Cork — D Og Cusack; S O’Neill, E Cadogan, S Murphy; J Gardiner, R Curran, B Murphy; T Kenny, C Naughton; B O’Connor, M O’Sullivan, N McCarthy; K Murphy, A O hAilpin, P Horgan. Subs: J O’Connor for O’Sullivan (48), P O’Sullivan for Horgan (57), M Cussen for B O’Connor (60).
Kilkenny — P J Ryan; C Hickey, B Hogan, J Dalton; T Walsh, J Tyrrell, J J Delaney; J Tennyson, P J Delaney; J Mulhall, W O’Dwyer, E Larkin; M Grace, R Power, A Fogarty. Subs: E Brennan for O’Dwyer (43), J Ryall for P J Delaney (55), S Cummins for J J Delaney (67).
Ref — D`Murphy (Wexford)
CORK (SH v Kilkenny): D. Óg Cusack; S. O’Neill, E. Cadogan, S. Murphy; J. Gardiner, R. Curran, B. Murphy; T. Kenny, C. Naughton; B. O’Connor, M. O’Sullivan, N. McCarthy; K. Murphy, A. O h-Ailpin, P. Horgan.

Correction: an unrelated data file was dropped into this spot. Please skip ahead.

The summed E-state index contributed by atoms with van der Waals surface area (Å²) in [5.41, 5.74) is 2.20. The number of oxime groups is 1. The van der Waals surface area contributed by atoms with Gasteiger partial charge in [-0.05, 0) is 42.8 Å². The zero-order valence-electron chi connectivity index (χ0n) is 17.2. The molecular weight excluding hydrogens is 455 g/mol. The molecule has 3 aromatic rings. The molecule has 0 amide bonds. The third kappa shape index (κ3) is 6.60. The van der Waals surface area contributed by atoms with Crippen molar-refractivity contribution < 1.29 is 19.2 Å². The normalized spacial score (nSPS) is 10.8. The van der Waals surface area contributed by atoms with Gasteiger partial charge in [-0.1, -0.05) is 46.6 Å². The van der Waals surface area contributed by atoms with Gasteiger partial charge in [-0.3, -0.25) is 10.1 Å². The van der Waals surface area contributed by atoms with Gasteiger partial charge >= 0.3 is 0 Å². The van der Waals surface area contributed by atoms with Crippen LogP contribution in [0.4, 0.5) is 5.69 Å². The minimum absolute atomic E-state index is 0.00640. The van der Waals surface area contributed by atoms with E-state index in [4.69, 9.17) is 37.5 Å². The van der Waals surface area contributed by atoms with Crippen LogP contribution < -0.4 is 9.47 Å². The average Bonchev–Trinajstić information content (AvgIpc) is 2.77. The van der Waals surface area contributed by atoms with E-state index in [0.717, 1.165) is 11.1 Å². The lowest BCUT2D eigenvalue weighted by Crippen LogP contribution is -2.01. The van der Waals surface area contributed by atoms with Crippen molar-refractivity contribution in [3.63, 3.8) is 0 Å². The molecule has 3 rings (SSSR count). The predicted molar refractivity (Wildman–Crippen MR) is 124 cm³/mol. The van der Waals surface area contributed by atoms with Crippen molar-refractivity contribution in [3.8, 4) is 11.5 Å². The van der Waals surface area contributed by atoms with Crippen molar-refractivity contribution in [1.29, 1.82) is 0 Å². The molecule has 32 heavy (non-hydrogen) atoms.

Kerry defeated Galway by 2-16 to 1-9 in Round 4 of the Allianz GAA Football National League Division 1 on Sunday at Pearse Stadium Galway.
Kerry have the hunger back
Galway 1-9 Kerry 2-16
By Brendan O’Brien for the Irish Examiner newspaper
Monday, March 15, 2010
CRISIS? What crisis? Ten days ago, novenas were being offered up for Kerry’s season after two opening league defeats and a loss of key personnel from the panel. Now look at them. Two wins in the space of a week and suddenly Kerry are beginning to morph into something like the ominous force with which we are more accustomed. And the victories are only the bare bones of the story. Men like Colm Cooper, Declan O’Sullivan and Marc O Sé have only just recently returned to active service after an extended winter in hibernation and they have hit the ground running. Cooper may have maintained his scoring averages last season, but there was no doubting that he wasn’t playing with the same verve or confidence. The same can’t be said now.